Since then, I have changed homes, schools, lost 70 pounds even. And I also now know that I’m on the autism spectrum. Where I had understood Asperger’s Syndrome to mean being “socially awkward and intelligent”, I now understand that the sensory processing challenges, executive functioning deficits, and mind-blindness that have affected me all fall within the autism heading as well, and being aware of these as problems has allowed me to work with tools to address them, much to my own sense of well-being. My ability to kick over my head, limber stretching, and the excessive degree to which I lean on my surroundings for support I now know to be a result of ‘low tone’, a common trait in autism. Neuroscience research in autism mouse models have further connected impaired motor coordination to an altered synaptic baseline of activation, making it initially more challenging to encode new motor programs in the cerebellum; while I had not heard of low tone yet when I read this research article, I was able to think of the results with respect to my own experiences.

It has now been year since I became publicly open about being on the autism spectrum, and in this past year autism research has uncovered more and more about the long-term outcome for the lives of autistics, from co-morbid health conditions to the job and housing crisis developing for my own age cohort – the autistics diagnosed and given support as children, who are now aging out of those support programs as adults. And in this same year, autistics have been harassed in schools, abused or murdered by parents, and others killed by police during high-stress induced meltdowns. I have meltdowns, and it is scary to think of the danger that armed officers might be to me, lacking training to recognize and act in this context. I have an app now in case I find myself unable to speak in an emergency situation, given the willingness of the other person.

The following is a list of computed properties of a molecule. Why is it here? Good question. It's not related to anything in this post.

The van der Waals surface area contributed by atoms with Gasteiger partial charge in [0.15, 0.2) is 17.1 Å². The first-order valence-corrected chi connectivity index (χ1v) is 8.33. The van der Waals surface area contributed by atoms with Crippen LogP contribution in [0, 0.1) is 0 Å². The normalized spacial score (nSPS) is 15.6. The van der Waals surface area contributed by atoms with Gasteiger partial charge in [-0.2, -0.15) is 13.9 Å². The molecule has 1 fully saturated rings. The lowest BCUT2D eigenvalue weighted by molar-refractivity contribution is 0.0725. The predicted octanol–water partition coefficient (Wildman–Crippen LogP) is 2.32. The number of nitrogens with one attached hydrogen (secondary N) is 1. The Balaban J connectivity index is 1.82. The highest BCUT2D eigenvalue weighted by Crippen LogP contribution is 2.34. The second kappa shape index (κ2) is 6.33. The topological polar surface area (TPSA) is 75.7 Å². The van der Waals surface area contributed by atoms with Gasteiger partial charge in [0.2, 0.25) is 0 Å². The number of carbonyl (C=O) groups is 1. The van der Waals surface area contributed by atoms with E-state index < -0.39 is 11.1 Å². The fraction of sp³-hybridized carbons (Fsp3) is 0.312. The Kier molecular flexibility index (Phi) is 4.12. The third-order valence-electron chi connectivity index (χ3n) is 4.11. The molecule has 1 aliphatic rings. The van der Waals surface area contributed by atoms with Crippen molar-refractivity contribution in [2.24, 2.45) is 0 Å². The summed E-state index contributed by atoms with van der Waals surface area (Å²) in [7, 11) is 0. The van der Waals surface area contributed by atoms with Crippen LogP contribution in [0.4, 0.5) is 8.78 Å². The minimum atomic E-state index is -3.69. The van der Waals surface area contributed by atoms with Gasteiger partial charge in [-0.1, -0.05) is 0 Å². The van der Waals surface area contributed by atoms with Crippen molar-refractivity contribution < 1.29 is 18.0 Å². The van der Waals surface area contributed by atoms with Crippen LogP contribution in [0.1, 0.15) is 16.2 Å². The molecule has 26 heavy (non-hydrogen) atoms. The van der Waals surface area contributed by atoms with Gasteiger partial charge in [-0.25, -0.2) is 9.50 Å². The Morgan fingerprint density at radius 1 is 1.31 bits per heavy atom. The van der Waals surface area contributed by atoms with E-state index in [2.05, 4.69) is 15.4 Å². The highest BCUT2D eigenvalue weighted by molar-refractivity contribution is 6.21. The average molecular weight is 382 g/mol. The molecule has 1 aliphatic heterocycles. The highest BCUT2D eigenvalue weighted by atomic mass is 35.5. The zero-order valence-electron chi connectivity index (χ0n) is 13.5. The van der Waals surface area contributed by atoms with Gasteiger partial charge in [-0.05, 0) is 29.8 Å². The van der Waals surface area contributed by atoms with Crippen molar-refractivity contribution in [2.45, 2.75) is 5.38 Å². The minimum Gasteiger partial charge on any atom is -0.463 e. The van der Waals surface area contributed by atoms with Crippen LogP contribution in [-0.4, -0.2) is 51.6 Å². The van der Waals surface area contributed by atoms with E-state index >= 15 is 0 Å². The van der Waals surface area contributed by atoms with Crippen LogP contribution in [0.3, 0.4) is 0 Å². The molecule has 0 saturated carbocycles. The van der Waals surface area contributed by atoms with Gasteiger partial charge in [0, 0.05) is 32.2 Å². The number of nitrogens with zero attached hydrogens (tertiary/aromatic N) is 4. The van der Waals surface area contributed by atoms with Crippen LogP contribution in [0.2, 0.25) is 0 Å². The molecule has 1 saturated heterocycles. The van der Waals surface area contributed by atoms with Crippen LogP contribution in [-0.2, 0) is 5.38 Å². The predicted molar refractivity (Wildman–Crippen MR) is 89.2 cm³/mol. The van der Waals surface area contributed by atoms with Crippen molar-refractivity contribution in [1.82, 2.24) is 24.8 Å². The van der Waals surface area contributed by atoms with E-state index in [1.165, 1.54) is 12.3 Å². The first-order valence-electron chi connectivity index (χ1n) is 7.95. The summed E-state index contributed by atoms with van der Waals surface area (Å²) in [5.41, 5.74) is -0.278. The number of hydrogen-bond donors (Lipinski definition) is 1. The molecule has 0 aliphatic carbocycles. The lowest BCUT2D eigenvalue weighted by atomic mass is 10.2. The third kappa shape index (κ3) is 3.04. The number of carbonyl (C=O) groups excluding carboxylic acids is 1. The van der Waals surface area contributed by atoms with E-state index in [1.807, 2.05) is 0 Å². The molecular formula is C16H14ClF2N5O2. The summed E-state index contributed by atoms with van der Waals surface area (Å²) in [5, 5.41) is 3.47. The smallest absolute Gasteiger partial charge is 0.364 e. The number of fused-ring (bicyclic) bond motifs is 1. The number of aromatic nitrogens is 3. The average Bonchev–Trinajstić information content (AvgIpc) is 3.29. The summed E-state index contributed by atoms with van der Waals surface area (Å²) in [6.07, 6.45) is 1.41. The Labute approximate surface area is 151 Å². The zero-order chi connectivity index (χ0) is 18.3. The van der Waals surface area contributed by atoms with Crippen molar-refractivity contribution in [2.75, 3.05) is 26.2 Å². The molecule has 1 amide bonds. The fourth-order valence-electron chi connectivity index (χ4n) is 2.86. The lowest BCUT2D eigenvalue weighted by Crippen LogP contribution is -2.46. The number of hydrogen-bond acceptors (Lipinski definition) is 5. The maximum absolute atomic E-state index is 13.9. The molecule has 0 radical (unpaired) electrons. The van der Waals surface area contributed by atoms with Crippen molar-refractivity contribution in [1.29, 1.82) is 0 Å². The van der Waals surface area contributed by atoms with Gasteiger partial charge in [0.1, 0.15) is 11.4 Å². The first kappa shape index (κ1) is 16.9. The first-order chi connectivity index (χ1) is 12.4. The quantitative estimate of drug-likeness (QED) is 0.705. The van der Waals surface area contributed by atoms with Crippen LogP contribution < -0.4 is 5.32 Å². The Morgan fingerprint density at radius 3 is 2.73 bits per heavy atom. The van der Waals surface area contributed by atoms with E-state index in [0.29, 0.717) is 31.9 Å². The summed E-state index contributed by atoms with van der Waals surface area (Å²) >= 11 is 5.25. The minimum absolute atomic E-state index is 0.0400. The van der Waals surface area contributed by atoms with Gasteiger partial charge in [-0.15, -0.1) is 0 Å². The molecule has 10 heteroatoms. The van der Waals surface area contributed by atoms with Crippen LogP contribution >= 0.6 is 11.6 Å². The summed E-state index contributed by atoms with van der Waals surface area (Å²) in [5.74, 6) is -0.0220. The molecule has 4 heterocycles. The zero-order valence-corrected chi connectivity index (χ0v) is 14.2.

Knowing I am autistic does not protect me from these realities, but I would rather know that I am autistic, and be aware of these things, and try my best to do a little good for someone else that felt like an outsider growing up, impassioned yet disconnected. As I read about the experiences shared by other autistics online, in journals, books and more, about various stages of growth, coping with stress, and burning out, and much else, I am able to feel a sense of camaraderie with total strangers who bear more in common with me than blood relatives or anyone I ever was in class with.

In a world where the pressures of performing, interacting, and doing ‘normal’ things drive some to the absolute edge, it is unsurprising that other autistics are experiencing this by the early 20s, whether on their own for the first time, trying to find work and maintain employment, to feed themselves, or while dealing with significant sensory challenges and executive function impairments.

While it may have been absurd to be experiencing what felt like a mid-life crisis at 19 because of the age at which my mother died, the life expectancy of autistics has recently been found to be 54 years old, compared to the US average of 78.7. I guess that makes the burnout of autistics in their 20s a lot more like mid-life crises.

When 53 is the average age of mortality for autistics, that makes all of the mid-20s burnouts and meltdowns mid-life crises.